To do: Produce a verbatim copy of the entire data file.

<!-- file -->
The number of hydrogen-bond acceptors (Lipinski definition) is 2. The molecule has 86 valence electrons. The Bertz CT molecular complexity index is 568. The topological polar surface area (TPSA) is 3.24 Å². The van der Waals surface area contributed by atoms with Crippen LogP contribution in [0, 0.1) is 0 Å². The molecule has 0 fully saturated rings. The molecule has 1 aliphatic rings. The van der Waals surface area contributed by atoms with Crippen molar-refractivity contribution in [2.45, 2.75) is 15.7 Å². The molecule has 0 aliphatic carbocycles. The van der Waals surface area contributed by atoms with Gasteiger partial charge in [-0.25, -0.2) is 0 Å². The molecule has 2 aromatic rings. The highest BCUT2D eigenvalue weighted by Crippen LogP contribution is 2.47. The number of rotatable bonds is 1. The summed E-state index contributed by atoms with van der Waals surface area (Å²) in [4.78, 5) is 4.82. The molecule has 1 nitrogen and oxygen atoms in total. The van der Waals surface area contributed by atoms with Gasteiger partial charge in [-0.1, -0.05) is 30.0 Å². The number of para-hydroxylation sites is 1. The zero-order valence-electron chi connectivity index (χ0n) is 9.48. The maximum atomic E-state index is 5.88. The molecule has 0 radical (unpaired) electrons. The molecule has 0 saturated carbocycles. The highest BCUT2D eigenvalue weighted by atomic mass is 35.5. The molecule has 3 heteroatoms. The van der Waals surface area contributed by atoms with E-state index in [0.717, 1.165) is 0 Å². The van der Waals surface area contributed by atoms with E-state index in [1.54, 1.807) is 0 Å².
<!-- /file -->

The number of hydrogen-bond acceptors (Lipinski definition) is 2. The molecule has 86 valence electrons. The Bertz CT molecular complexity index is 568. The topological polar surface area (TPSA) is 3.24 Å². The van der Waals surface area contributed by atoms with Crippen LogP contribution in [0, 0.1) is 0 Å². The molecule has 0 fully saturated rings. The molecule has 1 aliphatic rings. The van der Waals surface area contributed by atoms with Crippen molar-refractivity contribution in [2.45, 2.75) is 15.7 Å². The molecule has 0 aliphatic carbocycles. The van der Waals surface area contributed by atoms with Gasteiger partial charge in [-0.25, -0.2) is 0 Å². The molecule has 2 aromatic rings. The highest BCUT2D eigenvalue weighted by Crippen LogP contribution is 2.47. The number of rotatable bonds is 1. The summed E-state index contributed by atoms with van der Waals surface area (Å²) in [4.78, 5) is 4.82. The molecule has 1 nitrogen and oxygen atoms in total. The van der Waals surface area contributed by atoms with Gasteiger partial charge in [-0.1, -0.05) is 30.0 Å². The number of para-hydroxylation sites is 1. The zero-order valence-electron chi connectivity index (χ0n) is 9.48. The maximum atomic E-state index is 5.88. The molecule has 0 radical (unpaired) electrons. The molecule has 0 saturated carbocycles. The highest BCUT2D eigenvalue weighted by atomic mass is 35.5. The molecule has 3 heteroatoms. The van der Waals surface area contributed by atoms with E-state index in [0.717, 1.165) is 0 Å². The van der Waals surface area contributed by atoms with E-state index in [1.54, 1.807) is 0 Å².